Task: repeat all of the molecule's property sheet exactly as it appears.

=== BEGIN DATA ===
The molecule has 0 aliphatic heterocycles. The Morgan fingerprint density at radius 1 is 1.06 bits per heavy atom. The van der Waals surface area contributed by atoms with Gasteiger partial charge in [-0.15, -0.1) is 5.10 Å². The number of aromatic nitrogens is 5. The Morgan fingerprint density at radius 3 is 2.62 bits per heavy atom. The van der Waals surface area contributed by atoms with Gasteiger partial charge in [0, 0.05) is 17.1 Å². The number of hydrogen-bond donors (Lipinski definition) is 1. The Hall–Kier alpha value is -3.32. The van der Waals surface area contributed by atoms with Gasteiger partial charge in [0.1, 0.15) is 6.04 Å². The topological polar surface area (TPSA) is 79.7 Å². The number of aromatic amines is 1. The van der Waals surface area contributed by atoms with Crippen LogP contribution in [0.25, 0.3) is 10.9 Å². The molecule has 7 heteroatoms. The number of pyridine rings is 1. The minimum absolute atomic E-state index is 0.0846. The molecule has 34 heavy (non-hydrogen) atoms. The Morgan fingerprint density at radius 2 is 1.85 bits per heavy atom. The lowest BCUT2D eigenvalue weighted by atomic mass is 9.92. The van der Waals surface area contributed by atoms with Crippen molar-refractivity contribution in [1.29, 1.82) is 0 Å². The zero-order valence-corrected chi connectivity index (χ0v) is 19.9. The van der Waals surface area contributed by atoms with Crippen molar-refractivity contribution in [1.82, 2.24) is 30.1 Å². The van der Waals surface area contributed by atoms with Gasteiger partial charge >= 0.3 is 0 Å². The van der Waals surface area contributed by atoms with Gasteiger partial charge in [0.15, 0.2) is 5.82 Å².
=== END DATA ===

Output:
The molecule has 0 aliphatic heterocycles. The Morgan fingerprint density at radius 1 is 1.06 bits per heavy atom. The van der Waals surface area contributed by atoms with Gasteiger partial charge in [-0.15, -0.1) is 5.10 Å². The number of aromatic nitrogens is 5. The Morgan fingerprint density at radius 3 is 2.62 bits per heavy atom. The van der Waals surface area contributed by atoms with Gasteiger partial charge in [0, 0.05) is 17.1 Å². The number of hydrogen-bond donors (Lipinski definition) is 1. The Hall–Kier alpha value is -3.32. The van der Waals surface area contributed by atoms with Gasteiger partial charge in [0.1, 0.15) is 6.04 Å². The topological polar surface area (TPSA) is 79.7 Å². The number of aromatic amines is 1. The van der Waals surface area contributed by atoms with Crippen LogP contribution in [0.25, 0.3) is 10.9 Å². The molecule has 7 heteroatoms. The number of pyridine rings is 1. The minimum absolute atomic E-state index is 0.0846. The molecule has 34 heavy (non-hydrogen) atoms. The Morgan fingerprint density at radius 2 is 1.85 bits per heavy atom. The lowest BCUT2D eigenvalue weighted by atomic mass is 9.92. The van der Waals surface area contributed by atoms with Crippen molar-refractivity contribution in [1.29, 1.82) is 0 Å². The zero-order valence-corrected chi connectivity index (χ0v) is 19.9. The van der Waals surface area contributed by atoms with Crippen molar-refractivity contribution in [1.82, 2.24) is 30.1 Å². The van der Waals surface area contributed by atoms with Gasteiger partial charge >= 0.3 is 0 Å². The van der Waals surface area contributed by atoms with Gasteiger partial charge in [0.15, 0.2) is 5.82 Å².